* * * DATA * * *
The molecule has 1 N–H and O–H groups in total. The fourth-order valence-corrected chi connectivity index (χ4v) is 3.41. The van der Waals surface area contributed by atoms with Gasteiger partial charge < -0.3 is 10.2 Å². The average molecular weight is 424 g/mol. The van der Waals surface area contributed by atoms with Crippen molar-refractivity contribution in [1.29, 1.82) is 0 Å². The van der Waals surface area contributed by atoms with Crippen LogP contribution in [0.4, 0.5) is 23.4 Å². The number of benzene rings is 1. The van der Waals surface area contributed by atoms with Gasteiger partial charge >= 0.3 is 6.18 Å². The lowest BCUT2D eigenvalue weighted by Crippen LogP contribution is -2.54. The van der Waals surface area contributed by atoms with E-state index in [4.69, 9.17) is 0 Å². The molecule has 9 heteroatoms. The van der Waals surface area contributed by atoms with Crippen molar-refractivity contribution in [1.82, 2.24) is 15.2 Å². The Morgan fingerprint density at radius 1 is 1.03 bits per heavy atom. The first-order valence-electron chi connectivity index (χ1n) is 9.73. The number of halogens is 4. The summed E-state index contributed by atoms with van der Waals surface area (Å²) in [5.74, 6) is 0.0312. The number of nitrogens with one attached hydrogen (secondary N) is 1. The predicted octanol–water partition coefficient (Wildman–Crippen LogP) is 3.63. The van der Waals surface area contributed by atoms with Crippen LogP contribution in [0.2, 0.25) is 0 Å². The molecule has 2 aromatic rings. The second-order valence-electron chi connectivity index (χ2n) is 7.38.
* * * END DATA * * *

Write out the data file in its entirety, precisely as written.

The molecule has 1 N–H and O–H groups in total. The fourth-order valence-corrected chi connectivity index (χ4v) is 3.41. The van der Waals surface area contributed by atoms with Gasteiger partial charge < -0.3 is 10.2 Å². The average molecular weight is 424 g/mol. The van der Waals surface area contributed by atoms with Crippen molar-refractivity contribution in [1.29, 1.82) is 0 Å². The van der Waals surface area contributed by atoms with Crippen LogP contribution in [0.4, 0.5) is 23.4 Å². The number of benzene rings is 1. The van der Waals surface area contributed by atoms with Gasteiger partial charge >= 0.3 is 6.18 Å². The lowest BCUT2D eigenvalue weighted by Crippen LogP contribution is -2.54. The van der Waals surface area contributed by atoms with E-state index in [4.69, 9.17) is 0 Å². The molecule has 9 heteroatoms. The van der Waals surface area contributed by atoms with Crippen molar-refractivity contribution in [1.82, 2.24) is 15.2 Å². The Morgan fingerprint density at radius 1 is 1.03 bits per heavy atom. The first-order valence-electron chi connectivity index (χ1n) is 9.73. The number of halogens is 4. The summed E-state index contributed by atoms with van der Waals surface area (Å²) in [5.74, 6) is 0.0312. The number of nitrogens with one attached hydrogen (secondary N) is 1. The predicted octanol–water partition coefficient (Wildman–Crippen LogP) is 3.63. The van der Waals surface area contributed by atoms with Crippen LogP contribution in [0.2, 0.25) is 0 Å². The molecule has 2 aromatic rings. The second-order valence-electron chi connectivity index (χ2n) is 7.38.